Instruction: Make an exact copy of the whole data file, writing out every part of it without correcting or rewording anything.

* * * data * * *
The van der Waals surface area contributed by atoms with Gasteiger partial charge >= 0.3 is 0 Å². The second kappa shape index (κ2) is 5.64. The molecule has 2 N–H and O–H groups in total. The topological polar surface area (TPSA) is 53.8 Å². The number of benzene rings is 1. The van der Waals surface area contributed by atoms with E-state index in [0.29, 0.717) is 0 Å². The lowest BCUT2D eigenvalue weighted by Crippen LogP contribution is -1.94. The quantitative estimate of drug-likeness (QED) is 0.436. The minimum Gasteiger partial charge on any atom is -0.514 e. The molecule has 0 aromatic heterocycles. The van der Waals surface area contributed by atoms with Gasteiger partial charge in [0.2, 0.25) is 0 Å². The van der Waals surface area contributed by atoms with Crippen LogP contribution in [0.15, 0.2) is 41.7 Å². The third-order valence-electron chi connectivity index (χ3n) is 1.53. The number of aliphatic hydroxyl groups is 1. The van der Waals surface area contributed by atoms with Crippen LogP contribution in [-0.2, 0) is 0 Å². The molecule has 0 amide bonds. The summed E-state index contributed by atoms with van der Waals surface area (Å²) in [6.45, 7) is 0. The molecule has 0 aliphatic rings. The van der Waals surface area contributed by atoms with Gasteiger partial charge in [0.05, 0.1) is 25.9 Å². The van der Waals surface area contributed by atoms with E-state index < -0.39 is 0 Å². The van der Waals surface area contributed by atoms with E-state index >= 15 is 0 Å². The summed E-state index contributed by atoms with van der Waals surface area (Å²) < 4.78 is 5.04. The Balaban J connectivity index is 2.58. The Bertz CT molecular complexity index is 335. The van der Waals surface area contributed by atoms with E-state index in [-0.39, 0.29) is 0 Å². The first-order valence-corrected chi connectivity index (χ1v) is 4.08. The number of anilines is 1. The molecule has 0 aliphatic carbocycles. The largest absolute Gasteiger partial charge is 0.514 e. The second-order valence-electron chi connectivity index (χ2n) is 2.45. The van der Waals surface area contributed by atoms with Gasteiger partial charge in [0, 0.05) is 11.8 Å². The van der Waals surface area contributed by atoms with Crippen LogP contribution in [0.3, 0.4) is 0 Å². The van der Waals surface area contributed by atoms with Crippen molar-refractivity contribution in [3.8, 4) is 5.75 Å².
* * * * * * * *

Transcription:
The van der Waals surface area contributed by atoms with Gasteiger partial charge >= 0.3 is 0 Å². The second kappa shape index (κ2) is 5.64. The molecule has 2 N–H and O–H groups in total. The topological polar surface area (TPSA) is 53.8 Å². The number of benzene rings is 1. The van der Waals surface area contributed by atoms with E-state index in [0.29, 0.717) is 0 Å². The lowest BCUT2D eigenvalue weighted by Crippen LogP contribution is -1.94. The quantitative estimate of drug-likeness (QED) is 0.436. The minimum Gasteiger partial charge on any atom is -0.514 e. The molecule has 0 aromatic heterocycles. The van der Waals surface area contributed by atoms with Gasteiger partial charge in [0.2, 0.25) is 0 Å². The van der Waals surface area contributed by atoms with Crippen LogP contribution in [0.15, 0.2) is 41.7 Å². The third-order valence-electron chi connectivity index (χ3n) is 1.53. The number of aliphatic hydroxyl groups is 1. The van der Waals surface area contributed by atoms with Crippen LogP contribution in [-0.2, 0) is 0 Å². The molecule has 0 amide bonds. The summed E-state index contributed by atoms with van der Waals surface area (Å²) in [6.45, 7) is 0. The molecule has 0 aliphatic rings. The van der Waals surface area contributed by atoms with Gasteiger partial charge in [0.05, 0.1) is 25.9 Å². The van der Waals surface area contributed by atoms with E-state index < -0.39 is 0 Å². The van der Waals surface area contributed by atoms with E-state index >= 15 is 0 Å². The summed E-state index contributed by atoms with van der Waals surface area (Å²) < 4.78 is 5.04. The Balaban J connectivity index is 2.58. The Bertz CT molecular complexity index is 335. The van der Waals surface area contributed by atoms with E-state index in [-0.39, 0.29) is 0 Å². The first-order valence-corrected chi connectivity index (χ1v) is 4.08. The number of anilines is 1. The molecule has 0 aliphatic carbocycles. The largest absolute Gasteiger partial charge is 0.514 e. The second-order valence-electron chi connectivity index (χ2n) is 2.45. The van der Waals surface area contributed by atoms with Gasteiger partial charge in [0, 0.05) is 11.8 Å². The van der Waals surface area contributed by atoms with Crippen LogP contribution in [0.3, 0.4) is 0 Å². The van der Waals surface area contributed by atoms with Crippen molar-refractivity contribution in [3.8, 4) is 5.75 Å².